News Death toll of India glacier collapse rises

Death toll of India glacier collapse rises

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At least 26 people have been confirmed dead and more than 170 others were missing after part of a Himalayan glacier broke off in northern India, triggering a devastating flood.

The surging water, ice and debris washed away parts of hydropower plants and bridges on Sunday morning in the Chamoli district of Uttarakhand in the Himalayas, some 2000 metres above sea level.

Uttarakhand police chief Ashok Kumar said 26 bodies had been recovered by Monday night, while 170 were still were still to be found.

Most of those killed or missing are believed to be power plant workers. Some 25 people had been saved by rescuers so far, Chief Kumar said.

Floodwaters carrying glacier chunks damaged two hydroelectric plants and five bridges on the Alaknanda river system and swept away roads and homes, forcing authorities to evacuate villages in the region.

At least 34 workers were trapped in a 2.5-kilometre tunnel at a power plant that had been cut off by the floods, mud and rocks, Power Minister RK Singh said.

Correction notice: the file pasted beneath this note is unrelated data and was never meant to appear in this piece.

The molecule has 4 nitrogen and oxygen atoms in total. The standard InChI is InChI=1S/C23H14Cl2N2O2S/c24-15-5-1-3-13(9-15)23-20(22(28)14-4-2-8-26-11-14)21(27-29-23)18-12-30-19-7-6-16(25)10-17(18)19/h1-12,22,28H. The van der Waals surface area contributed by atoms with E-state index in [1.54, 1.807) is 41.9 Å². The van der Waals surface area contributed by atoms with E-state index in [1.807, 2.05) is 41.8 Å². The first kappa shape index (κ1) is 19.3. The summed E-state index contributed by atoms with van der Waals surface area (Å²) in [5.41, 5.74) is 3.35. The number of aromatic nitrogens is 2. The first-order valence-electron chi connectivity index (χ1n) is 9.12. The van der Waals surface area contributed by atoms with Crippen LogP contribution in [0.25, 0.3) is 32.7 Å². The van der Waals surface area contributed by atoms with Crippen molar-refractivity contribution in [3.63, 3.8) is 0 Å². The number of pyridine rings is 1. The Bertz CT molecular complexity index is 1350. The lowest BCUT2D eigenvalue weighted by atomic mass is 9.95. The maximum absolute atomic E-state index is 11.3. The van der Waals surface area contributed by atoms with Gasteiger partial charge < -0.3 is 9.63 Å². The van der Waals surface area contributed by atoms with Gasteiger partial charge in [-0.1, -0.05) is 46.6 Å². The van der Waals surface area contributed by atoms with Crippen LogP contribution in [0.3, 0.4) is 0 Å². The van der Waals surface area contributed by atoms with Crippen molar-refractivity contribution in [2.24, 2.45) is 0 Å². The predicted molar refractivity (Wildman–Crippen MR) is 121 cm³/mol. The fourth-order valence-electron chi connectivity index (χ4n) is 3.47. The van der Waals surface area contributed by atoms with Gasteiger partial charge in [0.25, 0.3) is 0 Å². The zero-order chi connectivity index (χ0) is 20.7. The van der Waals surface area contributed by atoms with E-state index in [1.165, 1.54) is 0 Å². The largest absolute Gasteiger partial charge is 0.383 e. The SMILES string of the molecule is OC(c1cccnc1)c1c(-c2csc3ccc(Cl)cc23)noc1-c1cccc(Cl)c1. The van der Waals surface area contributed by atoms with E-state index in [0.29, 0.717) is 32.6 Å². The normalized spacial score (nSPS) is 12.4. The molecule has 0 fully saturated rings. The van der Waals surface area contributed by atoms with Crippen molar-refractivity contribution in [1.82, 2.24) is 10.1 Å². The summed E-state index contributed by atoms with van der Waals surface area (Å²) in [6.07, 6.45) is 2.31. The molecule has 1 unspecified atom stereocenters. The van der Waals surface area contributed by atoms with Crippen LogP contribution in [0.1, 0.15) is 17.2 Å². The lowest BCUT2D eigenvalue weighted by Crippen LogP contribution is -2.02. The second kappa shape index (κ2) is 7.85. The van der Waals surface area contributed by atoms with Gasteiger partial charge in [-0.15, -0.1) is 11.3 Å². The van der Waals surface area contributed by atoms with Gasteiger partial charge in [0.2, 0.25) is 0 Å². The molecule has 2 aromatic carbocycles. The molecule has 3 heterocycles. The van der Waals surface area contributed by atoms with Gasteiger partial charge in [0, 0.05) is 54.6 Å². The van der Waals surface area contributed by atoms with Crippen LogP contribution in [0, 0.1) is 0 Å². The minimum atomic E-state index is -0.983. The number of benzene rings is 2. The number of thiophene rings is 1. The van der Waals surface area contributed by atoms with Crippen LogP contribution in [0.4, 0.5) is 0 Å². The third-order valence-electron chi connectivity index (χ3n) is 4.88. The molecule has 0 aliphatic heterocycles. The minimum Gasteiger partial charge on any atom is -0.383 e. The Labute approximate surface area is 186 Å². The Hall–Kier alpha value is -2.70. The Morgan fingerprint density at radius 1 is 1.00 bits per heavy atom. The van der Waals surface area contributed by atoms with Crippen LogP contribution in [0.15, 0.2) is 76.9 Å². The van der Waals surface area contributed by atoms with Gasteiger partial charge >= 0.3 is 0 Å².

“We have cleared our way some 70 metres into the tunnel and need to negotiate another 180 metres more to a bend in the tunnel where we hope the debris hasn’t entered and our men are still alive,” Mr Singh said.

“No communication has been established with them so far.”

Residents of the Raini village where the glacier collapsed said they were jolted by the loud sound and the sight of huge torrents of water and sludge in the river hurtling towards them.

“Before we could make out what was happening, the raging muddy waters of the river had devastated the landscape,” said 50-year-old Dharam Singh, according to the Tribune newspaper.

National and state disaster response teams, including army and navy divers, were deployed for the rescue effort.

Various theories have emerged as to what caused the glacier to burst, from parts of the glacier itself collapsing and releasing water, or an avalanche higher up crashing into a glacial lake, causing a surge of water and debris.

Environmentalists blamed the disaster on the rapid pace of development in the region and on climate change weakening the glacier.

Experts say environmental degradation from the widening of highways and building of power projects have made the region more vulnerable.